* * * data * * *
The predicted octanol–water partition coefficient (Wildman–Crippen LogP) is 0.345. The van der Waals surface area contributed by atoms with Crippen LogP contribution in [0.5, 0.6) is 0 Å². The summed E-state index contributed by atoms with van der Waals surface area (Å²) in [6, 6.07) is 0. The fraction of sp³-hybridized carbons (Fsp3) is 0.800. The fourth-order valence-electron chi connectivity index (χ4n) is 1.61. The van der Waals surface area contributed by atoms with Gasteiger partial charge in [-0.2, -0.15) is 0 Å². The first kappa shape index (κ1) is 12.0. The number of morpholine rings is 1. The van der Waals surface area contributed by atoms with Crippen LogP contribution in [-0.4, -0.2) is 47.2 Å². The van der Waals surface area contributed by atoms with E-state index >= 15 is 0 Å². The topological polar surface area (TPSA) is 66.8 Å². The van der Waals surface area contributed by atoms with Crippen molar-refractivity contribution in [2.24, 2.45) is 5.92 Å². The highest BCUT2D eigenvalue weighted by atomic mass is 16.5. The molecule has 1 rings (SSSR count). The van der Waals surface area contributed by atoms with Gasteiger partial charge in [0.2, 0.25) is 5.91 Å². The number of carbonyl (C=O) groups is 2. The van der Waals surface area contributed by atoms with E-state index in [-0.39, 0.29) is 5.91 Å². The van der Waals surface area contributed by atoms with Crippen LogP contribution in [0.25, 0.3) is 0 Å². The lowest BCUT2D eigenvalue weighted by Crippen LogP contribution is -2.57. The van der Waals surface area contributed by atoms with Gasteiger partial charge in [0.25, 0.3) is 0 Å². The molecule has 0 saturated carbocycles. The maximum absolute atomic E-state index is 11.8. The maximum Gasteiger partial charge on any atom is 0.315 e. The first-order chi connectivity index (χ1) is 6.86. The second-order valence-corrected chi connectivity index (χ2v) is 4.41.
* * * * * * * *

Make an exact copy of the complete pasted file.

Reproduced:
The predicted octanol–water partition coefficient (Wildman–Crippen LogP) is 0.345. The van der Waals surface area contributed by atoms with Crippen LogP contribution in [0.5, 0.6) is 0 Å². The summed E-state index contributed by atoms with van der Waals surface area (Å²) in [6, 6.07) is 0. The fraction of sp³-hybridized carbons (Fsp3) is 0.800. The fourth-order valence-electron chi connectivity index (χ4n) is 1.61. The van der Waals surface area contributed by atoms with Gasteiger partial charge in [-0.2, -0.15) is 0 Å². The first kappa shape index (κ1) is 12.0. The number of morpholine rings is 1. The van der Waals surface area contributed by atoms with Crippen LogP contribution in [-0.4, -0.2) is 47.2 Å². The van der Waals surface area contributed by atoms with E-state index >= 15 is 0 Å². The topological polar surface area (TPSA) is 66.8 Å². The van der Waals surface area contributed by atoms with Crippen molar-refractivity contribution in [2.24, 2.45) is 5.92 Å². The highest BCUT2D eigenvalue weighted by atomic mass is 16.5. The molecule has 1 rings (SSSR count). The van der Waals surface area contributed by atoms with Gasteiger partial charge in [0.2, 0.25) is 5.91 Å². The number of carbonyl (C=O) groups is 2. The van der Waals surface area contributed by atoms with E-state index in [-0.39, 0.29) is 5.91 Å². The van der Waals surface area contributed by atoms with Crippen LogP contribution in [0.25, 0.3) is 0 Å². The lowest BCUT2D eigenvalue weighted by Crippen LogP contribution is -2.57. The van der Waals surface area contributed by atoms with Gasteiger partial charge in [0.25, 0.3) is 0 Å². The molecule has 0 saturated carbocycles. The maximum absolute atomic E-state index is 11.8. The maximum Gasteiger partial charge on any atom is 0.315 e. The first-order chi connectivity index (χ1) is 6.86. The second-order valence-corrected chi connectivity index (χ2v) is 4.41.